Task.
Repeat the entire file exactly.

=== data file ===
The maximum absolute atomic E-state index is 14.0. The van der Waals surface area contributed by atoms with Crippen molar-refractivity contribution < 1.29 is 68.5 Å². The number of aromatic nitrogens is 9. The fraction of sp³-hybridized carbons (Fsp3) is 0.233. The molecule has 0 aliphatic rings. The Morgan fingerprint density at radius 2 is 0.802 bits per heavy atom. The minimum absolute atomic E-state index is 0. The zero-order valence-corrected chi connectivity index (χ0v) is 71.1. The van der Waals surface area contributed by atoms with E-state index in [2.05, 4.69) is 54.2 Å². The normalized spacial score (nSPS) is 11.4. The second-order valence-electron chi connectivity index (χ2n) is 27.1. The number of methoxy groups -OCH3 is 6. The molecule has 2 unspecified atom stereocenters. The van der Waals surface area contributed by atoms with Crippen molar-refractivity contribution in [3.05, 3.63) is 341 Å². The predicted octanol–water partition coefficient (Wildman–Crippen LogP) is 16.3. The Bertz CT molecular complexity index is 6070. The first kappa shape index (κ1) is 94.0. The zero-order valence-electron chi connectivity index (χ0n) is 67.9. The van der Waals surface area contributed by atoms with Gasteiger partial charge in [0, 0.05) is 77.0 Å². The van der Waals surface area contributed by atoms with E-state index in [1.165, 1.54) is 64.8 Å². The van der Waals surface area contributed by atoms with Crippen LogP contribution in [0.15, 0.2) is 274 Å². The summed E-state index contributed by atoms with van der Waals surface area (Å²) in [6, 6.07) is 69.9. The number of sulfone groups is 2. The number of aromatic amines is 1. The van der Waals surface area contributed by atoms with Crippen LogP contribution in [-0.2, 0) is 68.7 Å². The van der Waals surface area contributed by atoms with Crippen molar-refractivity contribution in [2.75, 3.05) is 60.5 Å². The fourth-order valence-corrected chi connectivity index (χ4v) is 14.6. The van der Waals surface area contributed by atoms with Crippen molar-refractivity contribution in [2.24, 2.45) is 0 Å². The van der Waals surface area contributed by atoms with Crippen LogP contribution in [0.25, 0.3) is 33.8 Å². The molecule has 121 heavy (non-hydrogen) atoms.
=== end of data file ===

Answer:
The maximum absolute atomic E-state index is 14.0. The van der Waals surface area contributed by atoms with Crippen molar-refractivity contribution < 1.29 is 68.5 Å². The number of aromatic nitrogens is 9. The fraction of sp³-hybridized carbons (Fsp3) is 0.233. The molecule has 0 aliphatic rings. The Morgan fingerprint density at radius 2 is 0.802 bits per heavy atom. The minimum absolute atomic E-state index is 0. The zero-order valence-corrected chi connectivity index (χ0v) is 71.1. The van der Waals surface area contributed by atoms with E-state index in [2.05, 4.69) is 54.2 Å². The normalized spacial score (nSPS) is 11.4. The second-order valence-electron chi connectivity index (χ2n) is 27.1. The number of methoxy groups -OCH3 is 6. The molecule has 2 unspecified atom stereocenters. The van der Waals surface area contributed by atoms with Crippen molar-refractivity contribution in [3.05, 3.63) is 341 Å². The predicted octanol–water partition coefficient (Wildman–Crippen LogP) is 16.3. The Bertz CT molecular complexity index is 6070. The first kappa shape index (κ1) is 94.0. The zero-order valence-electron chi connectivity index (χ0n) is 67.9. The van der Waals surface area contributed by atoms with Gasteiger partial charge in [0, 0.05) is 77.0 Å². The van der Waals surface area contributed by atoms with E-state index in [1.165, 1.54) is 64.8 Å². The van der Waals surface area contributed by atoms with Crippen LogP contribution in [0.15, 0.2) is 274 Å². The summed E-state index contributed by atoms with van der Waals surface area (Å²) in [6, 6.07) is 69.9. The number of sulfone groups is 2. The number of aromatic amines is 1. The van der Waals surface area contributed by atoms with Crippen LogP contribution in [-0.2, 0) is 68.7 Å². The van der Waals surface area contributed by atoms with Crippen molar-refractivity contribution in [2.75, 3.05) is 60.5 Å². The fourth-order valence-corrected chi connectivity index (χ4v) is 14.6. The van der Waals surface area contributed by atoms with Crippen molar-refractivity contribution in [2.24, 2.45) is 0 Å². The van der Waals surface area contributed by atoms with Crippen LogP contribution in [0.25, 0.3) is 33.8 Å². The molecule has 121 heavy (non-hydrogen) atoms.